Both CD-IE and SLODR effects are most pronounced on abilities exhibiting weak g-loadings. Thus, they are anti-Jensen effects (Jensen, 2003; Woodley, Figueredo, Brown & Ross, 2013). As we see in the present paper, the association between simple RT and IQ is positively mediated by g (it is a Jensen effect). This suggests that it is precisely the sorts of IQ measures that correlate less well with RT that will be most sensitive to these differentiation effects. Moreover, CD-IE in particular explicitly concerns life-history mediated bioenergetic resource allocations amongst specialized cortical real-estates independently of g, which based on the theory relates instead to the effect of underlying pleiotropic mutations on the overall efficiency (in terms of factors such as nerve conduction velocity and plasticity) of the neural architecture (as per Miller's fitness indicator theory; Miller, 2000). Consistent with this prediction (Woodley, 2011), CD-IE effects occur in the absence of any individual-level correlation between life history speed and g (Woodley et al., 2013).

      The bottom line is that g should not be conceived as an ability, but as a highly general and highly heritable feature of neural architecture through which specific abilities more or less (depending on the ability and the task) derive their problem solving capabilities.


      Jensen, A. R. (2003). Regularities in Spearman’s law of diminishing
      returns. Intelligence, 31, 95–105.

      Woodley, M. A. (2011). The cognitive differentiation-integration effort hypothesis: A synthesis between the fitness indicator and life history models of human intelligence. Review of General Psychology, 15, 228-245.

      Woodley, M. A., Figueredo, A. J., Ross, K. C., & Brown, S. D. (2013). Four successful tests of the cognitive differentiation-integration effort hypothesis. Intelligence, 41, 832-842.

      Miller, G. F. (2000). Sexual selection for indicators of intelligence. In
      G. R. Bock, J. A. Goode, & K. Webb (Eds.), The nature of intelligence
      (pp. 260–275). Chichester: Wiley Ltd.

  2. The Jensen effect for SRT does not prove much. Virtually any measure of g or IQ will correlate more with more g-loaded tasks. That's what the positive manifold means.

    I agree with your characterization of g.

  3. "the peer review process, which is intended to achieve a quality standard, which it often achieves. It is not intended to delay the timely publication of academic work, a malign outcome it certainly achieves. A great pity."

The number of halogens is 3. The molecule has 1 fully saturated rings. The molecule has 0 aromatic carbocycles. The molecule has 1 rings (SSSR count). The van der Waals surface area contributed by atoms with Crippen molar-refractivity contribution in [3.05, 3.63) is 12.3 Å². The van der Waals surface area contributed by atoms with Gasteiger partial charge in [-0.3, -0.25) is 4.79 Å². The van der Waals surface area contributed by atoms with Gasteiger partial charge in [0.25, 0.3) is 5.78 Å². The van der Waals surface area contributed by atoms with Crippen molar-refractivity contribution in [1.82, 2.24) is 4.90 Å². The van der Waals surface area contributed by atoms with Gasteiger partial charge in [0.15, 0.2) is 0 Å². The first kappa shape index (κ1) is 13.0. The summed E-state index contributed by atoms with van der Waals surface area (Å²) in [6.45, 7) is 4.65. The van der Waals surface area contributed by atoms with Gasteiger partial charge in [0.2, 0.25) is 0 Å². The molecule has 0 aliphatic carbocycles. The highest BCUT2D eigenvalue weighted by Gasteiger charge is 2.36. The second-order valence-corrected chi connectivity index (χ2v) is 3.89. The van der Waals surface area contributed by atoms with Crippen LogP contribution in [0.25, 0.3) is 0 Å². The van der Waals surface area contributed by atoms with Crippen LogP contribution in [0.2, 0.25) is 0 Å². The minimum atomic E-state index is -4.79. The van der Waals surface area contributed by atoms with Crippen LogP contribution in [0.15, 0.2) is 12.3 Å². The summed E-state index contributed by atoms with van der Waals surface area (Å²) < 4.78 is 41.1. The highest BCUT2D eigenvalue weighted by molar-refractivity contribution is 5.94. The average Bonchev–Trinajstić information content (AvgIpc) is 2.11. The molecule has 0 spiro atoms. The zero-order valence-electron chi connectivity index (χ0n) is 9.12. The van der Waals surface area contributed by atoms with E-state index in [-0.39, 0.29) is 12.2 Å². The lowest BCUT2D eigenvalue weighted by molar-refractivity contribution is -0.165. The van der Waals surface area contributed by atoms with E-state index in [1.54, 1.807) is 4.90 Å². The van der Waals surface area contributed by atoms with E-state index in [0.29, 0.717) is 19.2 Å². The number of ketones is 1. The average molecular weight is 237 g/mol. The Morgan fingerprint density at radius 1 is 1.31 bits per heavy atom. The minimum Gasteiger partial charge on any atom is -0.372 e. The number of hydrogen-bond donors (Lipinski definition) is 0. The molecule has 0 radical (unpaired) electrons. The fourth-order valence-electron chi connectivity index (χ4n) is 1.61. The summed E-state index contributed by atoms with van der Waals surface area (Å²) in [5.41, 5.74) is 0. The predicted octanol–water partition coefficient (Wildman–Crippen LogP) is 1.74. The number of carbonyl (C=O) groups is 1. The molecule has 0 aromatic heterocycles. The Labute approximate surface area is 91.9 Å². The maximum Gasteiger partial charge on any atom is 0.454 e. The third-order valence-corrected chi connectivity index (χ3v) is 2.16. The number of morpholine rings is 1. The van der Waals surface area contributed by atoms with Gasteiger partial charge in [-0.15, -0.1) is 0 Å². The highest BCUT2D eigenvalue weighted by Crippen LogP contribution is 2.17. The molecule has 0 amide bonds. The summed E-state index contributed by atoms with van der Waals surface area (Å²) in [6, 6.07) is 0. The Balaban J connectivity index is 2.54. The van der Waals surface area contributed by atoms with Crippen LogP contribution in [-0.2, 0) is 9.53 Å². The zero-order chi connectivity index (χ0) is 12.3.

Emil Kirkegaard and I have created a jouirnal which solves this problem. Academic work is preliminarly published on a Forum before final acceptance, and peer review takes place in public view. This has the double advantage of making work instantaneously available without compromising high quality standards required of scientific works.

  4. If I recall, the criticism of Woodley was that the Victorian samples he studied were far too elite to be comparable with modern samples. The people who Galton tested probably had g in the top 1% of Victorians, and thus can not be compared with modern university students who typically have IQ's in the top 33% of their generation. That's a 2 SD difference in selectivity.

    Did Woodley rebut this criticism? I skimmed the paper, but didn't notice this issue addressed, though I probably missed it.

    1. "The people who Galton tested probably had g in the top 1% of Victorians"


      On this blog Michael has an old essay addressing the selectivity argument.

    2. They were in the top 1% in social class (not g as I incorrectly asserted), but I don't think that distorted Woodley's results too much because the correlation between reaction time and social class is low, especially for people in their 20s.

      I agree with Woodley's general conclusion, though in my humble opinion, the effect size he claims is double what it should be because of an inappropriate statistical correction:

      Pumpkin Person